The North East Independent School District sustained at least $1.5 million in damage from last month’s historic winter storm, and costs across the area could increase as districts continue to survey facilities and make repairs.

The subfreezing temperatures and power outages led to burst pipes and destroyed heating and cooling systems, closing several campuses for days. While schools are eligible for federal disaster assistance, the unexpected costs have compounded financial woes caused by pandemic-related purchases.

The winter storm damaged at least 82 North East ISD facilities, with problems ranging from a frozen outdoor faucet to a fire sprinkler line break that resulted in major flooding at Thousand Oaks Elementary School, Barry Lanford, facility maintenance and operations executive director, said at a school board meeting. He estimated NEISD suffered at least $1.5 million in damage, not including labor costs.

About half of that estimate will go toward replacing five air-cooled chillers at Churchill High School, Bush Middle School, and Garner Middle School, Lanford said. The district planned to rent chillers for both middle schools until replacements could be installed.

“Those are big-ticket items, but fortunately because it’s not in the dead of summer, we’re able to still have enough cooling capacity at those schools,” district spokeswoman Aubrey Chancellor said.

In Northside ISD, two campuses closed Feb. 22 – Mora Elementary School and Harlan High School – and switched to all-remote instruction for that school day. Harlan closed because of a broken water line, and Mora did not have running water, said Leroy San Miguel, assistant superintendent for facilities and operations. District staff also repaired frozen water lines and air-conditioning coils at four other campuses.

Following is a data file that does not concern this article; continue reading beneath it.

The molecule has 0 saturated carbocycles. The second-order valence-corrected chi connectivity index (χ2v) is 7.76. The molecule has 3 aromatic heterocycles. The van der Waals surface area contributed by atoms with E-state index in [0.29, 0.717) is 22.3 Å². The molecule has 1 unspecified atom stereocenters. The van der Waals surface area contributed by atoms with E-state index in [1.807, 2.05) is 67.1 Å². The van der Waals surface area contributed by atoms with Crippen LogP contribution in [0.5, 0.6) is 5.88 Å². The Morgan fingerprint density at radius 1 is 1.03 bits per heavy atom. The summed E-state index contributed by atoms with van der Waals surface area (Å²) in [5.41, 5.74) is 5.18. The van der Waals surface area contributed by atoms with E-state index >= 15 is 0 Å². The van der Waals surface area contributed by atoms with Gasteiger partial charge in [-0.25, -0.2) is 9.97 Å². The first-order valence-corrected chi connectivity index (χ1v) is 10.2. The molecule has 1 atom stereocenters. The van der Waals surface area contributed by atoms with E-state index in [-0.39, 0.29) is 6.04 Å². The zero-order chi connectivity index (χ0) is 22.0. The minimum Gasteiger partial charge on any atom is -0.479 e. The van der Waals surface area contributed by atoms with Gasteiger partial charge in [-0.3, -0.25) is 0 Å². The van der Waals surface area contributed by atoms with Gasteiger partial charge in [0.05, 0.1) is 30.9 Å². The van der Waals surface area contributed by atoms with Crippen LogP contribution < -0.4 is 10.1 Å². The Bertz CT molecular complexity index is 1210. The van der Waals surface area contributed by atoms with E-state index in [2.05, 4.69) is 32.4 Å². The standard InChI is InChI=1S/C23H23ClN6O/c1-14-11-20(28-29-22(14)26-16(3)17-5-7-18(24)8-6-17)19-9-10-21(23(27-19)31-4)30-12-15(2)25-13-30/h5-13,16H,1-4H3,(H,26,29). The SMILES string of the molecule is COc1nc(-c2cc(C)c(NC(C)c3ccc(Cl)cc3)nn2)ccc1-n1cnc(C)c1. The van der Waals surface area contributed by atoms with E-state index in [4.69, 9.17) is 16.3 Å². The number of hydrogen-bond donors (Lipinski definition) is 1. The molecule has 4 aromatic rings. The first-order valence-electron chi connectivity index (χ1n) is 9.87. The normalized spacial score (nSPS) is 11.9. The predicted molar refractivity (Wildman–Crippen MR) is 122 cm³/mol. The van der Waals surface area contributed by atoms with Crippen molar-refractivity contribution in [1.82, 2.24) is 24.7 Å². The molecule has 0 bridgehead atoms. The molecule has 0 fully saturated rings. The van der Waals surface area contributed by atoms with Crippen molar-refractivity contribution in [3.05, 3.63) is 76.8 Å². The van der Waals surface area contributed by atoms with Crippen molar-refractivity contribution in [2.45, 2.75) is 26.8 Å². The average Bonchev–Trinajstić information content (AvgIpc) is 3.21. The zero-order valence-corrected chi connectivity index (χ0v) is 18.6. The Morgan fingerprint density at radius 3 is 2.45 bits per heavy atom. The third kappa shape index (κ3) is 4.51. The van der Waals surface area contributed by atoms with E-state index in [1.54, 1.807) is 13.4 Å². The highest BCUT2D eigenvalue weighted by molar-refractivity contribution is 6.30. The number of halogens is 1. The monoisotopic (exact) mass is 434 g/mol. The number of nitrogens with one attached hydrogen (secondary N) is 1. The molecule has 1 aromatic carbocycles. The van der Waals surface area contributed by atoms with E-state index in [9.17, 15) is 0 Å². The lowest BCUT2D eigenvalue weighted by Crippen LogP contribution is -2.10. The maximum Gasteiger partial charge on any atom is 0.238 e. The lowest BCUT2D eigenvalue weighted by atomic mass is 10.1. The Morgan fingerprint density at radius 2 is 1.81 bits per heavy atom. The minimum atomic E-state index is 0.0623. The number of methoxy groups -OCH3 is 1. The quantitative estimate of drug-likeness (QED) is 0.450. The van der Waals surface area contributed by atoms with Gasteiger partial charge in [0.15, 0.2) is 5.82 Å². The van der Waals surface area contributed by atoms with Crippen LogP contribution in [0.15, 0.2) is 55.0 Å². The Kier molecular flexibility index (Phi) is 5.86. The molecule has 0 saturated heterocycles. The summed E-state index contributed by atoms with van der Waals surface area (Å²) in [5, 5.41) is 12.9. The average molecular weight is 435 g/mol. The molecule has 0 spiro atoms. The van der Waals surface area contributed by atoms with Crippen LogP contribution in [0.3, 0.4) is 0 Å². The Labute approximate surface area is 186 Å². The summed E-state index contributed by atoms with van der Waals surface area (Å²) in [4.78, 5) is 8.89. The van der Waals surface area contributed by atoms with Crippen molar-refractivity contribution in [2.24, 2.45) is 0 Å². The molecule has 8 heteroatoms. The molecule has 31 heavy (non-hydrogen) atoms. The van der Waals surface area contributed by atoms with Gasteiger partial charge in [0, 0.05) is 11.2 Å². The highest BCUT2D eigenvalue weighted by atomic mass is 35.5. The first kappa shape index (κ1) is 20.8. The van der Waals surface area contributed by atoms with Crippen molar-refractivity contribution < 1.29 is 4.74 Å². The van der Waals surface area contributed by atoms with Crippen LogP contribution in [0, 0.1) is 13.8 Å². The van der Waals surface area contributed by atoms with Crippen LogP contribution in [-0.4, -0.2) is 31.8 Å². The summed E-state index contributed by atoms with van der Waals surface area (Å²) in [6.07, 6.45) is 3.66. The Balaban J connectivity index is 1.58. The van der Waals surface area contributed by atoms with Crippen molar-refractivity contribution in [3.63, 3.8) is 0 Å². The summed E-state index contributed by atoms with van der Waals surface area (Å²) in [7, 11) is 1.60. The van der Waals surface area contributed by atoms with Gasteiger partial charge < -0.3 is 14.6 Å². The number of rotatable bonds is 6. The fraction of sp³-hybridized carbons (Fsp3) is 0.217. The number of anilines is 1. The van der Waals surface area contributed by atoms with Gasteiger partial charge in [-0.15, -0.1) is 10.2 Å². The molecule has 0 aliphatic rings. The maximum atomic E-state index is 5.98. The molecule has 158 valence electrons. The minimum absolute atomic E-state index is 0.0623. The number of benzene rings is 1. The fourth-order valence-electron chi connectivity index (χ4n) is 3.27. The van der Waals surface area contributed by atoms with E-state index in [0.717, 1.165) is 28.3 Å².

San Miguel estimated that the storm caused about $45,000 in damage, but he expected facilities would need another $30,000 in repairs by the time NISD staff finished surveying all 140 district buildings. The school board approved a resolution last week to allow the district to bypass the usual bid process and immediately hire contractors if further emergency repairs are needed.

Other districts had little damage to report. Southside ISD estimated the winter storm would cost the district $50,000 to repair a leak in the agriculture barn that houses students’ animals, spokesman Randy Escamilla said. The school district plans to file an insurance claim.

NEISD and NISD each have insurance deductibles of $100,000. Chancellor said NEISD has already filed an insurance claim and will apply for any federal emergency funding or other grants available. San Miguel said he did not expect NISD’s damage to surpass the $100,000 threshold, but the district is looking into applying for relief from the Federal Emergency Management Agency.

Federal relief likely will reimburse 75% of expenses, according to the Texas Division of Emergency Management.

The Texas Education Agency sent a survey to superintendents to estimate district costs not covered by insurance or FEMA relief. That information might be used to help the state determine whether to direct funds to school districts.

Brooke Crum covered education for the San Antonio Report.